David Yate’s The Girl in the Café, a made-for-HBO movie, was incredibly cute, and my heartstrings were indeed pulled, but I couldn’t shake the sense the love story was wrapped around the real purpose of the film: explicating the issue of extreme poverty to help warm the public up for Live 8. Of course, I feel like a bastard for criticizing this aspect of it. Plus, the age difference between Bill Nighy and Kelly Macdonald was so icky that, forget about disagreeing over whether to battle or defer to stubborn politicians, it’s an issue unto itself.
Actually, it’s a perfectly charming and lovely movie, I’m sorry.
Reykjavik should hereby pass an ordinance decreeing its name shall heretoforth be spoken only in a Scottish accent.
More dogs! Fewer people! In fact, how about no people at all? Then this two-plus hour slog could be transformed into a nice hour of lovely nature photography and cute fluffy pups fighting adversity.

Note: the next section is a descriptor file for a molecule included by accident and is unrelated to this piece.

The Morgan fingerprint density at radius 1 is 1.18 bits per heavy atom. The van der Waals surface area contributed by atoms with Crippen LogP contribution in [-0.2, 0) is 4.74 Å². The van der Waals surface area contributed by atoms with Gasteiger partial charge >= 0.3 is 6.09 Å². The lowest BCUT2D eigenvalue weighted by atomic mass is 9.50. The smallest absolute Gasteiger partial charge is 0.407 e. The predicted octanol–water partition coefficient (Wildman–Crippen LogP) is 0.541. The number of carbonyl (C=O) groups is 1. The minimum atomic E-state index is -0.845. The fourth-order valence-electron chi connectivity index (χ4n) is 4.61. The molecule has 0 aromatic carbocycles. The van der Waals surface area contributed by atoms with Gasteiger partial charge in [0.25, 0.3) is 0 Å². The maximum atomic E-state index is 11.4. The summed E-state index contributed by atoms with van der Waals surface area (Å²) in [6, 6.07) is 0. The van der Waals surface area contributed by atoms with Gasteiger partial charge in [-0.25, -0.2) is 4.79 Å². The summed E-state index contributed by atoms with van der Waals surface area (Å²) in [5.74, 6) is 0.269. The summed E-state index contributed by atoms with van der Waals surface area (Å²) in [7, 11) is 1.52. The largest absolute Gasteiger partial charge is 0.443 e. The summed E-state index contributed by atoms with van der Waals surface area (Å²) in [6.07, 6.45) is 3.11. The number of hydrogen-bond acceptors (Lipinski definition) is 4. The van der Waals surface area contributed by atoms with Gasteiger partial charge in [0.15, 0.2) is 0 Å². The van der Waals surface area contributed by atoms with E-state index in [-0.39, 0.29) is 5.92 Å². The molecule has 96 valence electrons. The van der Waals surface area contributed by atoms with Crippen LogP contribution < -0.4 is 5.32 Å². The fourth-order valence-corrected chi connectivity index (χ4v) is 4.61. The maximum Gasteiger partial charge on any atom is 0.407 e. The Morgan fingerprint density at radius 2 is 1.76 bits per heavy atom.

I hope Disney makes it clear this is a PG film not for the really little ones, for there’s a scene in there that scared the bejeezus out of a room full of seasoned adults. But it is often too cute; most notably in the scene where the dogs suddenly begin “talking” to each other. And the lovable canines remain plump and well-groomed despite starving in the tundra for 3 months.
Like Something About Mary and American Pie, sometimes the most well-observed character-based comedies come in disguise as crass gross-outs. They also have a tendency towards saccharine sweetness, but there are worse crimes.
After having my mind blown by Delicatessen in college, I managed to catch The City of Lost Children in the 1995 Cambridge, England film festival. Any bits of my brain left over were blown out again.